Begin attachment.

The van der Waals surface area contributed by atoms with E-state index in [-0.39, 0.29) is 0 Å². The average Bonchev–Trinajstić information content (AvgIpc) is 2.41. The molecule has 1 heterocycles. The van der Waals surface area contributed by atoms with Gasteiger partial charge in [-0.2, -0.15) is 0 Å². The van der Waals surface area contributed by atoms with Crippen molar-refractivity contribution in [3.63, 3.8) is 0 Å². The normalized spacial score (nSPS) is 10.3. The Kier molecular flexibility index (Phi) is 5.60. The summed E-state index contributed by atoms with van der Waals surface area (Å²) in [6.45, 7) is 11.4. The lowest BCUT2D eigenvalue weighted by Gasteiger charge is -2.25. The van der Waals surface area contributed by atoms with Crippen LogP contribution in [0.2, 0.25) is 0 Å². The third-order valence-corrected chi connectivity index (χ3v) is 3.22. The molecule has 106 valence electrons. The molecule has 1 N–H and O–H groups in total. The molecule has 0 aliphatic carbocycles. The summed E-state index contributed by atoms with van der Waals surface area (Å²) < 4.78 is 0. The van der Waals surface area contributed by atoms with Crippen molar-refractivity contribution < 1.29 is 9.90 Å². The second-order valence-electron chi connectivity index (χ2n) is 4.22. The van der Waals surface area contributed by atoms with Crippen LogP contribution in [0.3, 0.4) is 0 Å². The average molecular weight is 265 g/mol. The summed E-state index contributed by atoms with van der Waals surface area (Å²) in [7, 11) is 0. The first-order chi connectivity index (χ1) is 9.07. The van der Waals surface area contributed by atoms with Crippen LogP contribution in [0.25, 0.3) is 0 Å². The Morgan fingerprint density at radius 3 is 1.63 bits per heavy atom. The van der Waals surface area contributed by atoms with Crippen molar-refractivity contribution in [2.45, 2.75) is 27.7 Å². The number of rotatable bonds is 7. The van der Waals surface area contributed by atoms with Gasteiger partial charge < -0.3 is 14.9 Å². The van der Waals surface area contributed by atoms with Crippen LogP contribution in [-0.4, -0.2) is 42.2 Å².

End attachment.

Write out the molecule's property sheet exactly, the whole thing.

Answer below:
The van der Waals surface area contributed by atoms with E-state index in [-0.39, 0.29) is 0 Å². The average Bonchev–Trinajstić information content (AvgIpc) is 2.41. The molecule has 1 heterocycles. The van der Waals surface area contributed by atoms with Gasteiger partial charge in [-0.2, -0.15) is 0 Å². The van der Waals surface area contributed by atoms with Crippen molar-refractivity contribution in [3.63, 3.8) is 0 Å². The normalized spacial score (nSPS) is 10.3. The Kier molecular flexibility index (Phi) is 5.60. The summed E-state index contributed by atoms with van der Waals surface area (Å²) in [6.45, 7) is 11.4. The lowest BCUT2D eigenvalue weighted by Gasteiger charge is -2.25. The van der Waals surface area contributed by atoms with Crippen LogP contribution in [0.2, 0.25) is 0 Å². The third-order valence-corrected chi connectivity index (χ3v) is 3.22. The molecule has 106 valence electrons. The molecule has 1 N–H and O–H groups in total. The molecule has 0 aliphatic carbocycles. The summed E-state index contributed by atoms with van der Waals surface area (Å²) < 4.78 is 0. The van der Waals surface area contributed by atoms with Crippen molar-refractivity contribution < 1.29 is 9.90 Å². The second-order valence-electron chi connectivity index (χ2n) is 4.22. The van der Waals surface area contributed by atoms with Crippen LogP contribution in [0.3, 0.4) is 0 Å². The average molecular weight is 265 g/mol. The summed E-state index contributed by atoms with van der Waals surface area (Å²) in [7, 11) is 0. The first-order chi connectivity index (χ1) is 9.07. The van der Waals surface area contributed by atoms with Crippen LogP contribution in [0.25, 0.3) is 0 Å². The Morgan fingerprint density at radius 3 is 1.63 bits per heavy atom. The van der Waals surface area contributed by atoms with Crippen molar-refractivity contribution in [2.45, 2.75) is 27.7 Å². The number of rotatable bonds is 7. The van der Waals surface area contributed by atoms with Gasteiger partial charge < -0.3 is 14.9 Å². The van der Waals surface area contributed by atoms with Crippen LogP contribution in [-0.4, -0.2) is 42.2 Å².